Michele Fazio’s and Jason Hutchens’s film Voices of the Lumbee has won its second film award: the Studs Terkel Award in Media and Journalism by the Working-Class Studies Association. Dr. Fazio and Dr. Hutchens attended the WCSA's annual conference at Georgetown University on 28-31 May 2015 and were awarded plaques at the awards banquet. The film was screened during the conference, which was also attended by Arlinda Locklear and several Lumbee Elders from Robeson County.
Tom Heffernan served as a judge at the Bold-Faced Liars' Showdown on 17 January 2015 at the Storytelling and Arts Center of the Southeast in Laurinburg. He also served as Writer-in-Residence during the Arts workshop held from May 16 to 23rd at Airy Knoll Farm in Middlebrook, VA, under auspices of Central Piedmont Community College, Charlotte, NC. Reading from his chapbook Mobiles (Laurinburg, NC: St Andrews Press, 1973), Dr. Heffernan presented “A Narrative Poem Concerning an Incident that Occurred at the Clifton Suspension Bridge, More than Two Hundred Feet High, at Bristol in England during the Latter Part of the Nineteenth Century,” on 10 April 2015 at the North Carolina Museum of Art in Raleigh. The poem was read in relation to a projected backdrop of Ellsworth Kelly’s Blue Panel, which was on loan to the museum’s permanent collection.
Eun Hee Jeon presented a paper, "Longitudinal Study of Korean Children’s L1 and L2 Vocabulary Knowledge and Storytelling Ability Development and Their Relationship with Parental Factors," at the annual conference of American Association for Applied Linguistics in Toronto, Canada, on 23 March 2015. Dr. Jeon’s article “L2 Reading Comprehension and Its Correlates: A Meta-Analysis,” co-authored with Junko Yamashita, was selected as one of the most read articles of Language Learning of 2014 (see under the heading "Most read articles": http://onlinelibrary.wiley.com/journal/10.1111/(ISSN)1467-9922)
Wendy Miller presented a paper, “‘[T]he other people in the picture’: The Scapegoat, Italian Immigrants, and the Paint Creek-Cabin Creek Strike of 1912,” at The Biennial Conference of the Southern American Studies Association conference in Atlanta, Georgia in February 2015.
Sara Oswald presented two instructional sessions on publication design and typography in March 2015 at the annual Columbia Scholastic Press Association Convention at Columbia University in New York City. Later in March, she presented a paper, “Imag(in)ing Poverty: James Agee’s and Walker Evans’s Let Us Now Praise Famous Men in Context,” at the annual conference of the College English Association in Indianapolis, Indiana, where she also chaired a session on Book History.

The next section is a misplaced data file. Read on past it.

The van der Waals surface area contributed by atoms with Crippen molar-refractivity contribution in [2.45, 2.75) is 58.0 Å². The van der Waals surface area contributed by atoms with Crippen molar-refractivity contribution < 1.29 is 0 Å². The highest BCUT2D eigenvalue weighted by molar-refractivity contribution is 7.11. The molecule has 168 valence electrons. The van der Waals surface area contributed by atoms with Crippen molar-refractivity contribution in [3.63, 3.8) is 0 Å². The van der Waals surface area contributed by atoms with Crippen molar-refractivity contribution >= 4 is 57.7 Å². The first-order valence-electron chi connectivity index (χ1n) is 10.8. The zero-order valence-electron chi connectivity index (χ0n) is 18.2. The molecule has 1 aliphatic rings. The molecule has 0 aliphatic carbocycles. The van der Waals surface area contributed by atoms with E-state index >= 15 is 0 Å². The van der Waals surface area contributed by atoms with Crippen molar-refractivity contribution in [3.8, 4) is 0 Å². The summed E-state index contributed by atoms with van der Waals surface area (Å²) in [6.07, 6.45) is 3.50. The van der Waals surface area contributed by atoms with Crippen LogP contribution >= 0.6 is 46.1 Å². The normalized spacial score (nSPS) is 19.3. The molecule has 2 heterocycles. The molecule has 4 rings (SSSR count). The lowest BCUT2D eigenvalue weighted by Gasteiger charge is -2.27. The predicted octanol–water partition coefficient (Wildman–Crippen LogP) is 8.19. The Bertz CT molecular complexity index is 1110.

Catherine M. Parisian delivered a conference paper “Frances Burney’s The Wanderer and the Economy of Publishing” at the International Society of Eighteenth Century Studies Quadrennial Congress in Rotterdam, NE during July. In May she attended the Text Encoding School hosted by the Digital Mitford Project at the University of Pittsburgh, Greensburg. Catherine attended this workshop with her undergraduate student Amber Hester. Both learned to code archival material for digital publication according to the Text Encoding Initiative (TEI) standards. Both were also invited to become editors on the Digital Mitford Project and will be responsible for transcribing, annotating, and encoding the letters of Mary Russell Mitford from the year 1811. Amber will be working on this as Catherine’s PURC Undergraduate Student Assistant. In March Catherine organized and chaired the session “The Modern Frances Burney?” at the South Central Society for Eighteenth-Century Studies annual meeting in Point Clear, AL.
Robin Snead presented “Embracing Uncertainty” on 19 March 2015 as a member of a three-person panel titled “Comfortable But Out of Your Comfort Zone: Creating Risky and Rewarding Pedagogical and Material Safe Spaces in First-Year Composition” at the 2015 Conference on College Composition and Communication. In this talk, Dr. Snead presented selected results of an ethnographic study investigating student processes while composing multimodal projects. She focused on findings that address the anxieties experienced by students, aspects of the project that pushed them outside of their comfort zones, and ways students managed the challenges they faced. She argued for emergent learning strategies and flexible uses of space and class time that decenter authority, and embrace the “rough edges” (Journet, 2007, p. 115) inherent in composing projects.